What would Carl Sagan do?
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I’ve been on an absurdly overdue holiday (understatement), so I’ve fallen behind on the blog/newsletter (and basically everything else there is to fall behind on). To get the ball rolling again, here’s a quick item, published while waiting for a float plane to take me home, some new art for PainScience.com:
“What would Carl Sagan do?” is the modern skeptic’s riff on “What would Jesus do?” Clear critical thinking is a complex skill that can never be fully learned, only endlessly practiced & refined. Sagan was an inspiring modern master of it.
I whipped this image up a little while ago to use in a handful places around the site. It’s a public domain photo of Carl from NASA with the background stripped out, the contrast boosted, then posterized and colourized with a PainSci blue. This is a style I plan to make wider use of, and so I’ve been experimenting with it.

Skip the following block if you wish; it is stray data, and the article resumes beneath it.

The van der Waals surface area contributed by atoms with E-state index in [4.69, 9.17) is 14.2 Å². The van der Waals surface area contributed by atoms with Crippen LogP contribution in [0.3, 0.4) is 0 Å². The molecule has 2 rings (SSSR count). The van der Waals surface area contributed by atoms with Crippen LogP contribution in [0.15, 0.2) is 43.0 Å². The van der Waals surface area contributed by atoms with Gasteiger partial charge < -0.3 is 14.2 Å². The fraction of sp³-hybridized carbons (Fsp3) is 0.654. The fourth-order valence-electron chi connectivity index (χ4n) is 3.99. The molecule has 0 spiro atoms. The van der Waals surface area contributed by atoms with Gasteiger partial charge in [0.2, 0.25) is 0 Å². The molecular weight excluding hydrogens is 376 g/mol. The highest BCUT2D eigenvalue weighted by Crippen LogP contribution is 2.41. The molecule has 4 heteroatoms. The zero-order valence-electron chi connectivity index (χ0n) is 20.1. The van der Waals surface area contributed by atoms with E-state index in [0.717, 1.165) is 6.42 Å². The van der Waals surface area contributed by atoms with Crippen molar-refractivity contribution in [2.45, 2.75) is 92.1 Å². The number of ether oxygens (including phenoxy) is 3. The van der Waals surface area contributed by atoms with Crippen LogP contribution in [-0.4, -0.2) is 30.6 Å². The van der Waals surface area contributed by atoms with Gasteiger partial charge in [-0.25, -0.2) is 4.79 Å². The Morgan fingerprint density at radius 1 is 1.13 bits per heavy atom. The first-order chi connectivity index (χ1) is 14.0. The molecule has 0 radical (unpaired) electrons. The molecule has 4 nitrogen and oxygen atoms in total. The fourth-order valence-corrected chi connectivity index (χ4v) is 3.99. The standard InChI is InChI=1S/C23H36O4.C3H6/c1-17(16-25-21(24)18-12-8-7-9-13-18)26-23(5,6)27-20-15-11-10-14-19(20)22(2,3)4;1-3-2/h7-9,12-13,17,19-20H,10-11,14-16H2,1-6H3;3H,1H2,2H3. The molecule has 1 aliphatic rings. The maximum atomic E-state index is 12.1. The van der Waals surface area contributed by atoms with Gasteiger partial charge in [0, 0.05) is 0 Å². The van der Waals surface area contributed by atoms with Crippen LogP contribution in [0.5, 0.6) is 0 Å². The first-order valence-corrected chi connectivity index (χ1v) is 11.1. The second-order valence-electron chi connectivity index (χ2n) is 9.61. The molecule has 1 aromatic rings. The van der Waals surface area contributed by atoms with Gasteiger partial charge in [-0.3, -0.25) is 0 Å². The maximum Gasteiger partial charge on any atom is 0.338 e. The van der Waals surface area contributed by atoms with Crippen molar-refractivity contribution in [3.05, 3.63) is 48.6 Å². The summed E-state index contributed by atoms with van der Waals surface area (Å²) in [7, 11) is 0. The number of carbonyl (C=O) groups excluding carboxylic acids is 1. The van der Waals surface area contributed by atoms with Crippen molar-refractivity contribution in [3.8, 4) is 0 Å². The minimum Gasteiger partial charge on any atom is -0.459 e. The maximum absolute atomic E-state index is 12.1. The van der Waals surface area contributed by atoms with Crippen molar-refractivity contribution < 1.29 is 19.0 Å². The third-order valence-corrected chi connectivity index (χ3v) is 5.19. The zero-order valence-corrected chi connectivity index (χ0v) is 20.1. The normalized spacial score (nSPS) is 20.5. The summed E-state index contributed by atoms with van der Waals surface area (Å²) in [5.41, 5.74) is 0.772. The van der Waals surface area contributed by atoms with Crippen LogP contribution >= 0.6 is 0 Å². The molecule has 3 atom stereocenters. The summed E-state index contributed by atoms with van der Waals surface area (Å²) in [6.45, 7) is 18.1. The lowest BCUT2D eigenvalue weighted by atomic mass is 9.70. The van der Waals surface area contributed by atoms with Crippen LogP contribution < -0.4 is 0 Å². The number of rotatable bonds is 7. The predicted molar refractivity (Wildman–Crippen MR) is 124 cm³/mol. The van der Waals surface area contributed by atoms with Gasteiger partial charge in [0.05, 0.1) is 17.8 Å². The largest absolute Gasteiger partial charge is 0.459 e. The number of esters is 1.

The importance of Sagan-esque critical thinking in healthcare
Healthcare requires as much mental rigour as we can muster — especially for patients with unexplained chronic pain and illness. Consider the perilous situation with Long Covid:
Many of the country’s top medical centers have set up multidisciplinary clinics to see long-haul patients, but advocates say there aren’t nearly enough to handle the millions of Americans expected to be dealing with lingering issues from covid-19 in coming years, leaving most of them struggling to navigate a maze of doctors and diagnoses on their own.
How qualified are those millions of patients to “navigate a maze of doctors and diagnoses on their own”? The answer is probably depressing.
I have written a lot over the years about how to think about health and healthcare. For example, here’s one that covers one of Sagan’s most important lessons, the “extraordinary claim”: What’s a “Claim” in Health Care? And another, an obscure article I have hardly ever promoted: How to Simplify Chronic Pain Puzzles.